It’s no secret that I adored the first Tyme novel by Morrison, Grounded: The Adventures of Rapunzel,  but Disenchanted did me one better if that’s possible. “Cinderella” comes from a family of fashion. Her new stepmother is a trial, but she probably means well. The private school she goes to is full of rich and royal brats, most of whom will grow up to work in the family business: that is, fashion. The entire Blue Kingdom runs on fashion. But not everyone loves it. Ella knows which families use sweatshop labor, and sets out to bring. them. down. Even if it means ruining her chances with the cute but cursed prince in the process. I can’t wait for the third installment (involving the Frog Prince!), due out in the next year.

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9 – In Other Lands – Sarah Rees Brennan
If you’ve been reading fantasy your entire life and wondering why tropes are what they are — the guy gets the girl, everyone loves the hero, the maidens need rescuing, etc. etc… LOOK NO FURTHER. Brennan turns every single trope on its head and it’s flawless. Not only does everyone hate Elliot, he doesn’t even get the girl, or get to save the world, or have a touching reunion with his parents. Nope. Elliot gets shipped off to a school in a war zone in a magical land because his teacher doesn’t like him, and spends most of his time in the library wishing he could meet mermaids despite everyone telling him how dangerous they are. Elliot is not a hero, and he certainly doesn’t like the would-be hero, Luke Sunborn, with the beautiful golden locks. Nope. Not one bit.

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10 – Lois Lane: Fallout – Gwenda Bond
I didn’t even know I needed a series about Lois before Clark until I saw Bond’s book on the shelf, and now I need her to be consulted with on anything and everything to do with Superman and Lois Lane that is ever created in the future. I have always loved Lois, but never before have I gotten the chance to really get to know her. Now that the military brat has settled in one place for the first time, attending a Metropolis high school and interning at The Daily Planet, she has a bit of free time on her hands, and a lot of bad guys to take down. Now if only she could convince her online crush SmallvilleGuy to meet in person.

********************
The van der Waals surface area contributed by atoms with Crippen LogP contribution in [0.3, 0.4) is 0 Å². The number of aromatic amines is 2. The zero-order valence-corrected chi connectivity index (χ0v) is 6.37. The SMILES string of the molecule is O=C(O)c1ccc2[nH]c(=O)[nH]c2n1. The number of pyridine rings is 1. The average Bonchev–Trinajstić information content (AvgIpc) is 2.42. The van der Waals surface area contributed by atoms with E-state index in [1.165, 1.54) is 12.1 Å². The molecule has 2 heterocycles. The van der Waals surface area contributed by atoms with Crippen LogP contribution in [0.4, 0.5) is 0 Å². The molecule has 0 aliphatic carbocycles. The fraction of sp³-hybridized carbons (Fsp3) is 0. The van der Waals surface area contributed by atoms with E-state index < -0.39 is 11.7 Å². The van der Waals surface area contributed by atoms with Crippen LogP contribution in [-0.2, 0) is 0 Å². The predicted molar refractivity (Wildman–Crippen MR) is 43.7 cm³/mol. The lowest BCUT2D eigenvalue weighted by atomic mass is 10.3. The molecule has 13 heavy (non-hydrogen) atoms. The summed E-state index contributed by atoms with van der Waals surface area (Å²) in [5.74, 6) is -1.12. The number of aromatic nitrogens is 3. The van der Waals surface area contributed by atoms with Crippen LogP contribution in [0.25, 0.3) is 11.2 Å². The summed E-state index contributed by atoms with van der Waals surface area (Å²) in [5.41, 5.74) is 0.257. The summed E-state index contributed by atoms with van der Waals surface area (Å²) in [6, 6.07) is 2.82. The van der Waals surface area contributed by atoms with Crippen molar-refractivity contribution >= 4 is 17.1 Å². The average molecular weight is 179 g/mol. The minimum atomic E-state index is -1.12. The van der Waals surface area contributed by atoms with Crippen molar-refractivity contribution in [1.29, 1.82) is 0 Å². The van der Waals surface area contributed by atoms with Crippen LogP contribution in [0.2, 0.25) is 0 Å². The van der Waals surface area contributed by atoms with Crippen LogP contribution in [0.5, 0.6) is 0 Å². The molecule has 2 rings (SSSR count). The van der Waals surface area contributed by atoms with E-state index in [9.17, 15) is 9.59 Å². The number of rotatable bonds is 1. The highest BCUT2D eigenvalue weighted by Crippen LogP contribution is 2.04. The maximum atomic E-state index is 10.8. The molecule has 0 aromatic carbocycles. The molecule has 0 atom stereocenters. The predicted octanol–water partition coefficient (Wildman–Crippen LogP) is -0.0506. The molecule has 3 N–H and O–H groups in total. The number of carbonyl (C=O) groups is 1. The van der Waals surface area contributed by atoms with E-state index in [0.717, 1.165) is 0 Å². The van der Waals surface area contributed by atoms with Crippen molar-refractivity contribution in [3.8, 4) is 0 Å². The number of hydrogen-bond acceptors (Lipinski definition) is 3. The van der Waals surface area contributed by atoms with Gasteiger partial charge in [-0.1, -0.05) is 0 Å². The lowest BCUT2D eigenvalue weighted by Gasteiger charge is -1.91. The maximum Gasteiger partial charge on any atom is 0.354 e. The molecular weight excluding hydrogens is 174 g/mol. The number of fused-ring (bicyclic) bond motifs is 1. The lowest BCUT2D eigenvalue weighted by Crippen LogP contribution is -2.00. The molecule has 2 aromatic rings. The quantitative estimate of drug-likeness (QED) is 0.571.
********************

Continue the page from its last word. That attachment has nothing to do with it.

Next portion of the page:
Honorable Mentions:
Elise Kova’s The Alchemists of Loom
Helen Simonson’s Major Pettigrew’s Last Stand
Ray Bradbury’s Fahrenheit 451

Top 10 Board Books I Read As A Nanny

For the last ten months, I have had the pleasure of nannying for my sweet baby cousin (A.K.A. Grandchild #20, or G20 for short). Now that he’s going on 18-months-old, he’s getting ready to start daycare as I prepare to start a more corporate job. Before my tenure as his nanny ends, however, I wanted to share with you all some of our favorite board books. We read each of these upwards of six or seven times a day, often over and over again in a row. I know what you’re going to say, “Amanda! You’ve created a monster!” and I, of course, will reply to that by saying YES, I HAVE! A READING MONSTER! MUAHHAHA!!! Because I am so proud of the little reading monster he has already become such a very young age. On that note and in no particular order, here are the top 10 board books that I read every day as a nanny.

 

 

#1 – Are You My Mother by P.D. Eastman

A baby bird hatches and cannot find his mother anywhere, so he leaves the nest to search for her.

This was one of my favorites growing up, so I bought it for G20 when he was born. It has quickly become a fan favorite, and I like to think that is t least partially due to my rendition of animal and machine noises to accompany the story.

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Source: Goodreads

 

#2 – Jamberry by Bruce Degen

A boy and a bear go berry picking and end up in a land made of food.

Another childhood favorite, my mom sent this one for G20. His favorite part? Pretending to eat all of the berries!

Jamberry-Bruce-Degen
Source: Goodreads

 

 

#3 – The Very Hungry Caterpillar by Eric Carle

A caterpillar is born and eats everything in sight until he becomes so tired that he builds a little house and wakes up to a miracle!

G20’s favorite part of this one is all the foods the caterpillar eats every day. Good for counting, and the foods all have little holes in them where the caterpillar eats through. Great for little fingers!

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Source: Goodreads

 

#4 – Little Blue Truck – by Alice Schertle

Little Blue Truck makes friends with all of the farm animals, and doesn’t hold a grudge against the big dump truck that runs him off the road and then gets stuck in a mud puddle.

An old neighbor sent this because their own boys were loving it. G20 is obsessed with all of the noises we make to go along with this one (especially the dump truck horn)!